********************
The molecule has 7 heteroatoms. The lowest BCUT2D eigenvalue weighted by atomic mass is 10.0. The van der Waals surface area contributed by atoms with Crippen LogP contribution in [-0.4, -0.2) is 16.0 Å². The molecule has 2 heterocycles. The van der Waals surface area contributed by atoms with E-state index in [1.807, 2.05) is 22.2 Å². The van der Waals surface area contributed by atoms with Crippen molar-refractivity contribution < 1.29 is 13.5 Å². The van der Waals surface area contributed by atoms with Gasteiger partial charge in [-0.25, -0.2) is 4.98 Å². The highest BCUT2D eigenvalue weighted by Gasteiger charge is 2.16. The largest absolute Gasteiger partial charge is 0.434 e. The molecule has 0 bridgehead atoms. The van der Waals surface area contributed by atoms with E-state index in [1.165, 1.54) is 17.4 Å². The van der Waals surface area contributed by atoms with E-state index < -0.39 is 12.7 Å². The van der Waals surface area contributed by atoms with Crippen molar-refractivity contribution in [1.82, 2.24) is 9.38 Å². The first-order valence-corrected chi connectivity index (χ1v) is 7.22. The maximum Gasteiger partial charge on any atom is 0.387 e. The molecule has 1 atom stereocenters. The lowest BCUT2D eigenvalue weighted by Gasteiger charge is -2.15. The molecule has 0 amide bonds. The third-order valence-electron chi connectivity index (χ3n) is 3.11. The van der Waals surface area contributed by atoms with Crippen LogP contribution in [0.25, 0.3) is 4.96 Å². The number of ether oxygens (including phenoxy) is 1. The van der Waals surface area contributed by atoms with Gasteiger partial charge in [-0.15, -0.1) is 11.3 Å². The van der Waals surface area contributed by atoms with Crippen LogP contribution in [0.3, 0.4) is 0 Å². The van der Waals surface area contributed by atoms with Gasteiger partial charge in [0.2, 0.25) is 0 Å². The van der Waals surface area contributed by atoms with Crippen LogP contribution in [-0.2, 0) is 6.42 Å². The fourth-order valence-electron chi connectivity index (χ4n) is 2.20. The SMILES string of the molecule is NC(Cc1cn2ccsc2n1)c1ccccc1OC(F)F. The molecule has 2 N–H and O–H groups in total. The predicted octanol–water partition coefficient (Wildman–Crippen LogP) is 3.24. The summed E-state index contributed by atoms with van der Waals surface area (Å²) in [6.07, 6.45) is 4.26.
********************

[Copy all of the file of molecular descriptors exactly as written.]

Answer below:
The molecule has 7 heteroatoms. The lowest BCUT2D eigenvalue weighted by atomic mass is 10.0. The van der Waals surface area contributed by atoms with Crippen LogP contribution in [-0.4, -0.2) is 16.0 Å². The molecule has 2 heterocycles. The van der Waals surface area contributed by atoms with E-state index in [1.807, 2.05) is 22.2 Å². The van der Waals surface area contributed by atoms with Crippen molar-refractivity contribution < 1.29 is 13.5 Å². The van der Waals surface area contributed by atoms with Gasteiger partial charge in [-0.25, -0.2) is 4.98 Å². The highest BCUT2D eigenvalue weighted by Gasteiger charge is 2.16. The largest absolute Gasteiger partial charge is 0.434 e. The molecule has 0 bridgehead atoms. The van der Waals surface area contributed by atoms with E-state index in [1.165, 1.54) is 17.4 Å². The van der Waals surface area contributed by atoms with E-state index < -0.39 is 12.7 Å². The van der Waals surface area contributed by atoms with Crippen molar-refractivity contribution in [1.82, 2.24) is 9.38 Å². The first-order valence-corrected chi connectivity index (χ1v) is 7.22. The maximum Gasteiger partial charge on any atom is 0.387 e. The molecule has 1 atom stereocenters. The lowest BCUT2D eigenvalue weighted by Gasteiger charge is -2.15. The molecule has 0 amide bonds. The third-order valence-electron chi connectivity index (χ3n) is 3.11. The van der Waals surface area contributed by atoms with Crippen LogP contribution in [0.25, 0.3) is 4.96 Å². The number of ether oxygens (including phenoxy) is 1. The van der Waals surface area contributed by atoms with Gasteiger partial charge in [-0.15, -0.1) is 11.3 Å². The van der Waals surface area contributed by atoms with Crippen LogP contribution in [0.3, 0.4) is 0 Å². The van der Waals surface area contributed by atoms with Gasteiger partial charge in [0.2, 0.25) is 0 Å². The van der Waals surface area contributed by atoms with Crippen LogP contribution in [-0.2, 0) is 6.42 Å². The fourth-order valence-electron chi connectivity index (χ4n) is 2.20. The SMILES string of the molecule is NC(Cc1cn2ccsc2n1)c1ccccc1OC(F)F. The molecule has 2 N–H and O–H groups in total. The predicted octanol–water partition coefficient (Wildman–Crippen LogP) is 3.24. The summed E-state index contributed by atoms with van der Waals surface area (Å²) in [6.07, 6.45) is 4.26.